Murdered by the American injustice system
The state of Georgia has succeeded in killing Troy Davis--but his struggle for justice will never be forgotten by those who stood in solidarity with him.
AN INNOCENT man was tortured for hours and then murdered in cold blood. That's the only way to describe the execution of Troy Davis in Georgia last night.
For over two decades, Troy endured a nightmare at the hands of police, prosecutors and the court system at every level--from his arrest during a frenzied hunt to arrest a Black man for the murder of a white Savannah, Ga., police officer; to the travesty of a trial in which he was found guilty and sentenced to death; to the years he spent pleading for one judge after another to consider the evidence that proves he's innocent.
But the American system of injustice had a final sickening twist in store for Troy.
Shortly before his scheduled execution, the U.S. Supreme Court took up his lawyers' last-minute appeal for a stay of execution. The 7 p.m. deadline came and went, and Georgia officials announced they would delay the execution until the justices finished their review.
Troy's family and supporters--gathered outside the prison in Georgia, and at meetings, protests and vigils around the country--celebrated what seemed to be a reprieve, until it sank in that the delay was temporary, and could end at any moment with a decision from the high court. Thousands of people who desperately wanted Troy to live spent the next three hours in agony.
Then came the decision--a one-sentence order that the Supreme Court would not grant a stay.
The state of Georgia moved ahead with its murder quickly. It happened fast because, according to reports, Troy had remained strapped to the execution gurney the entire time.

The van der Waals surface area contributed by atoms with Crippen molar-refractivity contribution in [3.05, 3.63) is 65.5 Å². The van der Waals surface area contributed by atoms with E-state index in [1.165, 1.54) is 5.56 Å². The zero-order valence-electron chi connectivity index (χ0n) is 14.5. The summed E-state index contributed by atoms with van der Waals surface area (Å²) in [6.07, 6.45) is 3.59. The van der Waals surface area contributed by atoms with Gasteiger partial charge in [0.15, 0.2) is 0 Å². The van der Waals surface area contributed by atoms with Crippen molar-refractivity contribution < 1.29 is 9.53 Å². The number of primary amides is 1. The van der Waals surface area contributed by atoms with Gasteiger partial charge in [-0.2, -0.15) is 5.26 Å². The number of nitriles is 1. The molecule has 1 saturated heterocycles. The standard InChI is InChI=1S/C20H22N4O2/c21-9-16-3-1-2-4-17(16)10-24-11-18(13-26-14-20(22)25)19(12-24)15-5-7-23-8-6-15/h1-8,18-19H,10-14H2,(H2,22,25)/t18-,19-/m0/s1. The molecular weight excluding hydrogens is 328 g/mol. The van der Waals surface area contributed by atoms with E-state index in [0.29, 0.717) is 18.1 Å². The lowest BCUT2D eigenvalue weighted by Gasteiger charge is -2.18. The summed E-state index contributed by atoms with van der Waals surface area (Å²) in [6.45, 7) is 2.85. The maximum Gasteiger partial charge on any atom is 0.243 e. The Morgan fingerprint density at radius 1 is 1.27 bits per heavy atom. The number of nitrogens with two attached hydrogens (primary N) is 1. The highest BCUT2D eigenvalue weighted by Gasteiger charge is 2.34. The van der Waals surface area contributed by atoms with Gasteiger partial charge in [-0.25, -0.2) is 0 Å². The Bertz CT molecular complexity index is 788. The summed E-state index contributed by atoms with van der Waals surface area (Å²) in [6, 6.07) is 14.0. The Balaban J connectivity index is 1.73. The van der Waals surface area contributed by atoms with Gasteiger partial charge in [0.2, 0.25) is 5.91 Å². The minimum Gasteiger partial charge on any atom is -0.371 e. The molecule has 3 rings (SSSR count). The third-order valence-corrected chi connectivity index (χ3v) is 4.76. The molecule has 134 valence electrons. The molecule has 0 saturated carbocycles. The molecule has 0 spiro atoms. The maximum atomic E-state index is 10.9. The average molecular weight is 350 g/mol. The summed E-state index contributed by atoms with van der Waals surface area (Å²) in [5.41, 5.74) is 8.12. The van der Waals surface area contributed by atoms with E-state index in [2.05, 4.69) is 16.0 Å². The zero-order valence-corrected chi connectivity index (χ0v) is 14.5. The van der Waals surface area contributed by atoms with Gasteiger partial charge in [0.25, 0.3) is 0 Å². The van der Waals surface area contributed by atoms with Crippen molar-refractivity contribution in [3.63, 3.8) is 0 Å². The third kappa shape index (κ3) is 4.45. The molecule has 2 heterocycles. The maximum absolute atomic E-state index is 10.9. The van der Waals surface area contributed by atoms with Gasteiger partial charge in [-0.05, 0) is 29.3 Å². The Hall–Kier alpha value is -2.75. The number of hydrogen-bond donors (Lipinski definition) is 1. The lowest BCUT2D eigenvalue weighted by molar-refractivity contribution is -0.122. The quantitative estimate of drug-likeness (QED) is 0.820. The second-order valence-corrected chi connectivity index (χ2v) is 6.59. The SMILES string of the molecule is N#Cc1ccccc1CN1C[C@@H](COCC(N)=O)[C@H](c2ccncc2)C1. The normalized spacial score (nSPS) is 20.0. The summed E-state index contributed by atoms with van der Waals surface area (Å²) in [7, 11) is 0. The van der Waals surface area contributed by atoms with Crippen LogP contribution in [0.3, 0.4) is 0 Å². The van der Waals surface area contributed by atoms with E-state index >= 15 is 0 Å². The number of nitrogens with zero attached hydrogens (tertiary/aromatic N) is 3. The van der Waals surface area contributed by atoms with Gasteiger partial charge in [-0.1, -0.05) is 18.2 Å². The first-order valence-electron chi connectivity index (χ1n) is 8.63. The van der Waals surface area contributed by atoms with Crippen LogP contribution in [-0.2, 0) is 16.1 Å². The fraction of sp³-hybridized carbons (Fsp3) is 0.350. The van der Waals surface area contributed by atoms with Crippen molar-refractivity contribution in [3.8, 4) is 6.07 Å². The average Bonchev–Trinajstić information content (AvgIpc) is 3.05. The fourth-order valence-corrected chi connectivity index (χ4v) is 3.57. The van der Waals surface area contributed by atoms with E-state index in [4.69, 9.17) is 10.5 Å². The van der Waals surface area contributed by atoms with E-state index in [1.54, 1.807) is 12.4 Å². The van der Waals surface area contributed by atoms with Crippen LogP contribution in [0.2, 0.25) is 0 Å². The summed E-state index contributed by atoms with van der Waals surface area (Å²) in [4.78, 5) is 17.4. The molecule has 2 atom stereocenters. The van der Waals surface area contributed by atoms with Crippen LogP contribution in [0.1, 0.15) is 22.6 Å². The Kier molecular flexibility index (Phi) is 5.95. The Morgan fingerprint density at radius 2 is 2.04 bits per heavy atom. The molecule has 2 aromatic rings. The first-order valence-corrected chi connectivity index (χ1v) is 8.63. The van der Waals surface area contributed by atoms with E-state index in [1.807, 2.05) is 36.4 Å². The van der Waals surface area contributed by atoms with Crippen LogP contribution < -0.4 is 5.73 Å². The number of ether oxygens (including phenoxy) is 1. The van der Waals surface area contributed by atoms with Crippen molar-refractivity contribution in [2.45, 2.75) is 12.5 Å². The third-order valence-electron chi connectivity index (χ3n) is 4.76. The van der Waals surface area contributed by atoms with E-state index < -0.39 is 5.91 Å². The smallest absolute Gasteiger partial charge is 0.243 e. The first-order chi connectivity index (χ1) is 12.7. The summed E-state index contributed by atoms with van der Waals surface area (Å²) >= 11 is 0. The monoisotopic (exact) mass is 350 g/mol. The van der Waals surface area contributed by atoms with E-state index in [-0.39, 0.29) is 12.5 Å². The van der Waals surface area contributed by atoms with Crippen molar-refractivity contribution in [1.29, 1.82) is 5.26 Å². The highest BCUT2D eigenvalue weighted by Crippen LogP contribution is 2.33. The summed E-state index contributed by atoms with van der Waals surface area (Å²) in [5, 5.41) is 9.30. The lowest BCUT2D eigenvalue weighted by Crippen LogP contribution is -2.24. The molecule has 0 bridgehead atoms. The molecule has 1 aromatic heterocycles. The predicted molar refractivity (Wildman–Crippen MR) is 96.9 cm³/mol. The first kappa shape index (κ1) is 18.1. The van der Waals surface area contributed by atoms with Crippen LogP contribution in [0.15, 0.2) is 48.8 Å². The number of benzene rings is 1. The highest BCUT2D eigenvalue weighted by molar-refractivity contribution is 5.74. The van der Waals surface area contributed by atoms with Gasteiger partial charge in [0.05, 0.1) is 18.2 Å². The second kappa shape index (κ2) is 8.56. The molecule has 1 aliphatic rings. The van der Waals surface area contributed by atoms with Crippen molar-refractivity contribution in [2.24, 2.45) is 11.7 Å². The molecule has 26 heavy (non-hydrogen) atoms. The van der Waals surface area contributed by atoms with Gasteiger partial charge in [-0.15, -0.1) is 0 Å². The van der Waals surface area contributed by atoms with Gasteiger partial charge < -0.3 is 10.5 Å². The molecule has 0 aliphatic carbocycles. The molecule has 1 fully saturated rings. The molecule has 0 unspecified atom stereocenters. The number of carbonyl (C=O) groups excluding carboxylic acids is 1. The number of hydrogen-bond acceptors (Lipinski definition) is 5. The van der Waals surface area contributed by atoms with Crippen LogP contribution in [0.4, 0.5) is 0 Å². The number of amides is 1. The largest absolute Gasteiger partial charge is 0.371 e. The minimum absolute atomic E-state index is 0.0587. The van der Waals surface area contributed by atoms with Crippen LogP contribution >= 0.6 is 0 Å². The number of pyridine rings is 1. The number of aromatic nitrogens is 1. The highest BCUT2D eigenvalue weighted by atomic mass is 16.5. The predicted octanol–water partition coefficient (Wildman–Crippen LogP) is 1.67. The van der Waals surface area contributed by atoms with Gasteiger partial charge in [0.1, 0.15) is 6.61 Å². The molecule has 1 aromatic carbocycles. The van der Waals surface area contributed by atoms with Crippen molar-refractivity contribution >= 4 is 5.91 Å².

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THROUGHOUT THE night, Troy's supporters kept up the fight, with hundreds of people holding vigil on the grounds of the Jackson prison that houses Georgia's death row, as police dressed in riot gear looked on and helicopters flew overhead.
In Washington, D.C., protesters marched from the White House, where they had gathered to call on Barack Obama to speak out, to the Supreme Court building--the spirited protest drew hundreds. Their vigil was matched around the U.S. and internationally--in France, Britain and Hong Kong, to name just a few countries.
In the days right before the execution, Troy's case finally received the attention it deserved. One measure was the parade of well-known figures, spanning the political spectrum from left to right, who lent their voices to Troy's cause--among them was former President Jimmy Carter, Pope Benedict XVI and even former FBI Director William Sessions. A former warden in Georgia called for prison employees to be able to choose not to take part in the execution.
The day before Troy's execution date, the New York Times editorial page weighed in with an article that criticized the Georgia Board of Pardons and Paroles and its refusal to grant clemency: "The board's failure to commute Mr. Davis's death sentence to life without parole was a tragic miscarriage of justice."
But before this, there was a long campaign, built over many years, which organized support for Troy. That campaign gathered more than a million signatures on petitions and statements calling for Troy to be spared. Without those who pointed a spotlight on the case when the media mainly ignored it, Troy's calls for justice might have gone unnoticed.
But Troy fought for his freedom from on death row, and his supporters joined the protests on the outside. The state of Georgia did everything it could to silence Troy--officials refused to let him be interviewed or have his voice recorded--so it was up to supporters to carry that voice far and wide.
Troy's message on Wednesday to those who organized and demonstrated for him was the same as it has always been:
The struggle for justice doesn't end with me. This struggle is for all the Troy Davises who came before me and all the ones who will come after me. I'm in good spirits, and I'm prayerful and at peace. But I will not stop fighting until I've taken my last breath. Georgia is prepared to snuff out the life of an innocent man.